10/26/2015

Processed meat and cancer


http://myidlife.net/idnutrition
A team of scientists reviewed 800 epidemiological studies, with greatest weight to high population-based case-control studies, on the association of cancer risk due to consumption of processed meats and red meats. They just released a journal today: Carcinogenicity of consumption of red and processed meat - and as usual, the news is running wild with the story. "Meat causes cancer!". Perhaps it does...

First, let's define processed meat and red meat.

Processed meat is meat that has been transformed through a process like salting, smoking, fermentation, curing, and other methods to improve preservation or to enhance the flavor of the meat.  Hot dogs, baloney, ham, sausage, bacon (le sigh).

Red meat is "unprocessed mammalian muscle meat"; Pork, lamb, beef, veal, etc.

Note: The article does not mention if the studies were conducted with pasture-raised/grass-fed meats or industry meats.

How does meat processing cause cancer?


Smoking or curing meat can result in the formation of carcinogenic chemicals. Cooking meat, can also produce carcinogens. And High-temperature (frying, grilling, barbecuing) produces the highest amount of carcinogens. 

Did you know that fried food causes a significant amount of free radicals? And nitrosamine, which is a common chemical found in processed and cured meats, causes cancer ("90% of nitrosamine compounds were deemed to be carcinogenic" - Wikipedia). 

"A  majority of the Working Group concluded that there is sufficient evidence in human beings for the carcinogenicity of the consumption of processed meat."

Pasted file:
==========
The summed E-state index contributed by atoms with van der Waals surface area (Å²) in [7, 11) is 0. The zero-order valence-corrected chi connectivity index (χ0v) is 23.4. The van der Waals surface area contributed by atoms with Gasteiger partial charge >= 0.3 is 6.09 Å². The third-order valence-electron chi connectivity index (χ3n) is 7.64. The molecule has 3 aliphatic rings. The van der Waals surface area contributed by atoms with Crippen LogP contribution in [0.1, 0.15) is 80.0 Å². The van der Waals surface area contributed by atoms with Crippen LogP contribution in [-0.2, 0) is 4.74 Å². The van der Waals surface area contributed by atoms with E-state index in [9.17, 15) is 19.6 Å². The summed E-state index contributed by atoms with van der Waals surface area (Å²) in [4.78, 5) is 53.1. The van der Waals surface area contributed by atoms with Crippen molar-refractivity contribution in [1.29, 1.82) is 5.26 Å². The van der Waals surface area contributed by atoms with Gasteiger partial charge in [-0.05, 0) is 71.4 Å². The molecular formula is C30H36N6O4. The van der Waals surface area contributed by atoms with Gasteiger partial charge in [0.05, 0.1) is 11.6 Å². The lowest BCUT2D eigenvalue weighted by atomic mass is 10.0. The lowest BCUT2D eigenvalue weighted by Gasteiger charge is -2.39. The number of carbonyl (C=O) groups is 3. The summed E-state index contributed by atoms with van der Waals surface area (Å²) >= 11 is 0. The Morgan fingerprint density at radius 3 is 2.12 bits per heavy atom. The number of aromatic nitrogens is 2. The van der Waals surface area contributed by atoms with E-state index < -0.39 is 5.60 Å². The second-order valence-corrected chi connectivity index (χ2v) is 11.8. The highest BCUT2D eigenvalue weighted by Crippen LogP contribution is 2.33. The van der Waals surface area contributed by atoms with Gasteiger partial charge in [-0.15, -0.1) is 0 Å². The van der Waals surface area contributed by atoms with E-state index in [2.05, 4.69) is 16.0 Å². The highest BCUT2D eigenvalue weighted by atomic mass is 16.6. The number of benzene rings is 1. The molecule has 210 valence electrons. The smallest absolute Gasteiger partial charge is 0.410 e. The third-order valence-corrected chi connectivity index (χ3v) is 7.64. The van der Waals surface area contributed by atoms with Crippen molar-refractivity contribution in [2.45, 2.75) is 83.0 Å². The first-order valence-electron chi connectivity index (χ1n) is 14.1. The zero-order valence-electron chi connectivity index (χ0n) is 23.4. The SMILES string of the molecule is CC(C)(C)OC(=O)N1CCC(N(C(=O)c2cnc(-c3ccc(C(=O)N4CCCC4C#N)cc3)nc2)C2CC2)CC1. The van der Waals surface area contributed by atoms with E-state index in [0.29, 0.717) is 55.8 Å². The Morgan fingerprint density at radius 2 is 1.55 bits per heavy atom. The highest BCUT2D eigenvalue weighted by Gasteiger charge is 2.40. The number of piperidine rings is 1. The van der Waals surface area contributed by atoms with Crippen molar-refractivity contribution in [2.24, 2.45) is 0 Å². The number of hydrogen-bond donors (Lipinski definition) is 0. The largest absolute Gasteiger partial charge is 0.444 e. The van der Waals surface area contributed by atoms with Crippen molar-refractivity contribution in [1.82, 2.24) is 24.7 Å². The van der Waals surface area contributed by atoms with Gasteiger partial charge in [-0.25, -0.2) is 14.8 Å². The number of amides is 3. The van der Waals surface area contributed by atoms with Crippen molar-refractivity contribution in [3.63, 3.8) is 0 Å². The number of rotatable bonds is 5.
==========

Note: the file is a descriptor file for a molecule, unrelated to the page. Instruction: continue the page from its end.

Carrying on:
Not all 800 studies were used. For example, 12 of  18 cohort studies that provided relevant data showed positive associations of colorectal cancer with processed meats. In a meta-analysis of colorectal cancer from ten studies, they saw an 18% increase per 50g per day of processed meats.

What about red meat?


Only 7 of the 15 case-control studies, with relevant data, showed positive associations of colorectal cancer with high consumption of red meat, which is a limited data set. In a meta-analysis of colorectal cancer from ten studies, they saw an 17% increase per 100g per day of processed meats.

However, red meat also contains important micro-nutrients, such as B vitamins (B12, B6) and iron. It also has high biological-value proteins. Meat also contains CoQ10, which is an antioxidant that helps protect cells from carcinogens (also in fish, nuts, and seeds).

Summary


"A  majority of the Working Group concluded that there is sufficient evidence in human beings for the carcinogenicity of the consumption of processed meat." However, for red meat, they found that there is limited evidence to support carcinogenicity of red meat consumption. But they classify it as "probably carcinogenic to humans".

Most people already know processed meats are unhealthy. This is not ground breaking news folks! And just to put things into perspective, about your risk from meat, there are over a million deaths per year from smoking, and red meats? Assuming all of the above is accurate, less than 34,000.

What should I eat/do?


Stay away from processed foods. Not just processed meats, but party goods, ice cream, deli, etc.. You can also up your veggies and fruit intake - your antioxidants. For example, grapes, strawberries, and raspberries contain ellagic acid that can neutralize carcinogens before they mutate or damage your DNA.

Or, if you are open to a high quality nutrition program, take a look at ID Nutrition, which depending on your personal lifestyle, health, medical conditions, environmental factors, hereditary history, allergies, and diet, can contain significant amounts of antioxidants to help fight carcinogens. 

Also stay away from artificial colors and flavorings, soda (including Diet Soda), white flour, corn syrup (your pastries) -  you know the drill.


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